India's reputation as the world's future “think tank” hides the deficits in the training of craftsmen and skilled workers. Of course, the country has some excellent colleges, and their engineering schools spew out half a million graduates each year. But of the 600,000 candidates who apply each year to one of the seven Indian Institutes of Technology, only 1,200 are accepted. In addition to these few top institutions, there are tens of thousands of engineering colleges of very different quality. A McKinsey study revealed a few years ago that only about a quarter of the 500,000 technical school graduates are employable at all.

The situation in the area of ​​vocational training is even more desolate. The country has over 5,000 industrial training institutes (ITI), 3,000 polytechnics and 20,000 private technical colleges. These schools only graduate around 770,000 apprentices each year. No wonder: Less than 1 percent of the federal and state school budgets go into craft training, so the appeal of this career path is correspondingly low. Only 3 percent of all students who have reached tenth grade want to hit it.

The Indian government has recognized the dramatic situation and is making efforts to improve the quality of vocational training. Anyone visiting the large ITI campus in Aundh will see a large sign. The title “Mission” reads: “ITI Aundh and Tata Motors are committed to training a globally competitive workforce to keep pace with the technological demands of industry and the growing universe of knowledge.” Tata Motors is India's largest vehicle manufacturer, recently owner of the English car brands Land Rover and Jaguar. Its headquarters are in Pune, and the sponsorship of the largest local ITI was the obvious choice when the Indian government announced the model of a public-private partnership for these training centers in 2007. First of all, Tata set up a “Center of Automotive Excellence”, in which pupils are to be trained to become auto mechanics in a one and a half year course. The graduates of the first graduation class were all taken over by Tata Motors.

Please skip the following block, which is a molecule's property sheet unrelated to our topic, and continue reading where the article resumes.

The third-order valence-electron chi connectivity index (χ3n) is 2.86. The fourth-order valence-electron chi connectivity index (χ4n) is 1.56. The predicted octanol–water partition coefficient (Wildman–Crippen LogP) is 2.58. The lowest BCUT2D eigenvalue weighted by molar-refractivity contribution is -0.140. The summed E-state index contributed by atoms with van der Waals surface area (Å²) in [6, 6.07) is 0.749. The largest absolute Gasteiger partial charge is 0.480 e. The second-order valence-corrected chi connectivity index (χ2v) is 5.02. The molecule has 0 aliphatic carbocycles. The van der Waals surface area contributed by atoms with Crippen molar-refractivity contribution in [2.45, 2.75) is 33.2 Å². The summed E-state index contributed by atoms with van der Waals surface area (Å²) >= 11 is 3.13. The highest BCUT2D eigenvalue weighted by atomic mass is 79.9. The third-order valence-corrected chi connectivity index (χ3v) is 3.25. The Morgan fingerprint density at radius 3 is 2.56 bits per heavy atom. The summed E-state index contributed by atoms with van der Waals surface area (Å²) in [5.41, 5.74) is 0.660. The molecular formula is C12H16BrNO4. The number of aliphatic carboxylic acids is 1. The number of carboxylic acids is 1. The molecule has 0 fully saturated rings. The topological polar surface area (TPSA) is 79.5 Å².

The model primarily serves the interests of the company. Does it also serve the country? Aundh's ITI is undoubtedly one of the best, and the large campus, with its many classrooms and model workshops, is more like a university than an apprenticeship center. A visit to the classrooms shows how little the Indian state has paid attention to vocational training and how little Tata Motors has done so far for the basic equipment of its sponsored child.

The school desks in the main building have been the same for fifty years, the slate blackboards are difficult to write on, the apprentice draftsmen have to draw ellipses and rhombuses by hand because they have neither drawing boards nor drawing materials. There are computer lessons - with a picture of Bill Gates on the wall next to that of Mahatma Gandhi. But shorthand is still taught in the local language Marathi in the girls' class, and in the telecommunications laboratory the standard devices are teleprinters, crank devices and walkie-talkies weighing a kilo.

The structure of the courses is even more fatal. According to Indian apprenticeship law, as Rector Rajendra Ghume proudly declared, they are based on theoretical training. The theory is followed by two years of practical experience in a company. To ensure that students find employment, the law forces companies to fill 10 percent of their workforce with ITI graduates. But most companies feed young people into unskilled jobs because they are not well trained for their specific needs. So it happens that the Indian industry disdains the craftsmen trained by the vocational schools, although it is struggling more and more to meet its need for qualified skilled workers.